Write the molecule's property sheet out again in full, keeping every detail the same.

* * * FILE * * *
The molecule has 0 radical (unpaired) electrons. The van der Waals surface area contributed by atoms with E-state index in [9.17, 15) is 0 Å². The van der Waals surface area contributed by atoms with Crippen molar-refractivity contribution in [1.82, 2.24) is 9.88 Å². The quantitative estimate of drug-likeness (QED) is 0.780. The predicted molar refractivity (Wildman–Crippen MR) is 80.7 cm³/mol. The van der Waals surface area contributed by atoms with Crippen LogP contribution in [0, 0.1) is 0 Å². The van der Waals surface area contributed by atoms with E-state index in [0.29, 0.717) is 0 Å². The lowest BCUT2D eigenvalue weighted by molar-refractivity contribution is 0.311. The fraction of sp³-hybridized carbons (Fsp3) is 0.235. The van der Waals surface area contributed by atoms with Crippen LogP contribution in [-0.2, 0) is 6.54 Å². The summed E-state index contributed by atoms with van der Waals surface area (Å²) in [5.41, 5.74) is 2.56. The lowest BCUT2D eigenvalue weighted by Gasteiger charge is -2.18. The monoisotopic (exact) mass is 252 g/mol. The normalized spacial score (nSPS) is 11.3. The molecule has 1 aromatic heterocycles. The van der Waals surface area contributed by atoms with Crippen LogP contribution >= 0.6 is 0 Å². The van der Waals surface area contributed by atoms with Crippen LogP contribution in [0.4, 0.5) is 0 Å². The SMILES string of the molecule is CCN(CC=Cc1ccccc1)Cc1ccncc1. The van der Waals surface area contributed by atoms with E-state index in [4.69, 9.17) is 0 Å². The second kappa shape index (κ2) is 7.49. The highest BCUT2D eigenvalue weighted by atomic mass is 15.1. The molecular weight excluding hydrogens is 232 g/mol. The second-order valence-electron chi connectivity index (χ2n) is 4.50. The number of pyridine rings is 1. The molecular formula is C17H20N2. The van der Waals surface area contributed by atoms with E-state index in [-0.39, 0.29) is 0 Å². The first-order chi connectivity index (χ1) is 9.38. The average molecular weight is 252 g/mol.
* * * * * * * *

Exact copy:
The molecule has 0 radical (unpaired) electrons. The van der Waals surface area contributed by atoms with E-state index in [9.17, 15) is 0 Å². The van der Waals surface area contributed by atoms with Crippen molar-refractivity contribution in [1.82, 2.24) is 9.88 Å². The quantitative estimate of drug-likeness (QED) is 0.780. The predicted molar refractivity (Wildman–Crippen MR) is 80.7 cm³/mol. The van der Waals surface area contributed by atoms with Crippen LogP contribution in [0, 0.1) is 0 Å². The van der Waals surface area contributed by atoms with E-state index in [0.29, 0.717) is 0 Å². The lowest BCUT2D eigenvalue weighted by molar-refractivity contribution is 0.311. The fraction of sp³-hybridized carbons (Fsp3) is 0.235. The van der Waals surface area contributed by atoms with Crippen LogP contribution in [-0.2, 0) is 6.54 Å². The summed E-state index contributed by atoms with van der Waals surface area (Å²) in [5.41, 5.74) is 2.56. The lowest BCUT2D eigenvalue weighted by Gasteiger charge is -2.18. The monoisotopic (exact) mass is 252 g/mol. The normalized spacial score (nSPS) is 11.3. The molecule has 1 aromatic heterocycles. The van der Waals surface area contributed by atoms with Crippen LogP contribution >= 0.6 is 0 Å². The van der Waals surface area contributed by atoms with Crippen LogP contribution in [0.4, 0.5) is 0 Å². The SMILES string of the molecule is CCN(CC=Cc1ccccc1)Cc1ccncc1. The van der Waals surface area contributed by atoms with E-state index in [4.69, 9.17) is 0 Å². The second kappa shape index (κ2) is 7.49. The highest BCUT2D eigenvalue weighted by atomic mass is 15.1. The molecular weight excluding hydrogens is 232 g/mol. The second-order valence-electron chi connectivity index (χ2n) is 4.50. The number of pyridine rings is 1. The molecular formula is C17H20N2. The van der Waals surface area contributed by atoms with E-state index in [-0.39, 0.29) is 0 Å². The first-order chi connectivity index (χ1) is 9.38. The average molecular weight is 252 g/mol.